Monday, April 8, 2013

In the movie What the Bleep Do We Know, there is a sequence in which the natives of a Caribbean island are not able to see the ships of Columbus because they had never before experienced anything of the kind. I thought that a little far fetched. Didn’t the well being of those natives depend on their being aware of things in their environment? Surely they would notice strange ships near their shore.

The other day I was reading an incident in a book that gave me new insight on the matter. The book, The Forest People, was written by an anthropologist, Colin M. Turnbull, who had spent an extended period of time with the Pygmies of the Congo. The Pygmies inhabit a dense jungle area in which they are totally at home and in which they are competent and happy. In the book, Turnbull related an incident that occurred when he took a Pygmy who had become a friend of his out of his jungle home to another area of Africa containing broad plains, snow capped mountains and a large lake. Turnbull and the Pygmy, Kenge, stood on a high rise looking over a vista of grassland and lake. Turnbull pointed out a large fishing boat with a number of people in it floating on the distant lake. At first Kenge refused to believe it was anything of the kind. To him the craft appeared to be just a small piece of floating wood. When Kenge saw a herd of 150 buffalo some miles away on the plain, he took them to be insects. He could not recognize them as buffalo though he had seen buffalo before.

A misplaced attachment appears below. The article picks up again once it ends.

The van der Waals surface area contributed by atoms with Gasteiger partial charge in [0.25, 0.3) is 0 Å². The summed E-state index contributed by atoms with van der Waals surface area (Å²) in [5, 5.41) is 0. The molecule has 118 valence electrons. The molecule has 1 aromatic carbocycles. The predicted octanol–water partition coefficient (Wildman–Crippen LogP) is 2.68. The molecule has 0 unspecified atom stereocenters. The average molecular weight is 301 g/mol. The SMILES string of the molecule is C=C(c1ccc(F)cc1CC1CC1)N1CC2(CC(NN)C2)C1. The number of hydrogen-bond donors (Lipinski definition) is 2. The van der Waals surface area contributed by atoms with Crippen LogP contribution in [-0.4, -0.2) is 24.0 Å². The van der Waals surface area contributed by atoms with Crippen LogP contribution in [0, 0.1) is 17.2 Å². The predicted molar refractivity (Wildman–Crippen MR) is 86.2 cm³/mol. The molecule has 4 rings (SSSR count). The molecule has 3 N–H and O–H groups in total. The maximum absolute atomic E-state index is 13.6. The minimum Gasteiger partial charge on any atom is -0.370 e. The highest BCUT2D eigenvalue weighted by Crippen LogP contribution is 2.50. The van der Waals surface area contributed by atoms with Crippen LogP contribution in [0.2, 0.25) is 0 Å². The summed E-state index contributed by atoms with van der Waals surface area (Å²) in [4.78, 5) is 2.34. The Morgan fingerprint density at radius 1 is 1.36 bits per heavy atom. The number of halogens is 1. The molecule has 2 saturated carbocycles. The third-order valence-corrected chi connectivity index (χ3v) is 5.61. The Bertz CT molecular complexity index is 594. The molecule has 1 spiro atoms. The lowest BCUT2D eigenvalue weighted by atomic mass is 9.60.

The writing by Turnbull made me revise my opinion of the ship sighting incident in What the Bleep Do We Know and about some other things. People can become so controlled by their environment that they cannot even recognize the existence of things that are foreign to it. Taken out of context, they may as well be invisible. This is true of physical objects. Could that also be true (perhaps more so) of things dealing with our mental and emotional functions, such as ideas and concepts? What about the concept of peace? I have long thought of peace as requiring a new mindset to bring it into existence, but I have been thinking of that as a matter of the rearranging of existing thought patterns. Perhaps it is much more than this. Perhaps we are so far from the concept of peace that we do not even recognize its existence when it presents itself. We cannot take meaningful steps toward achieving peace if we do not even recognize it when we see it.

This, perhaps, is the real problem behind the illusive nature of peace and this is the problem that must be solved before peace can be brought into being.

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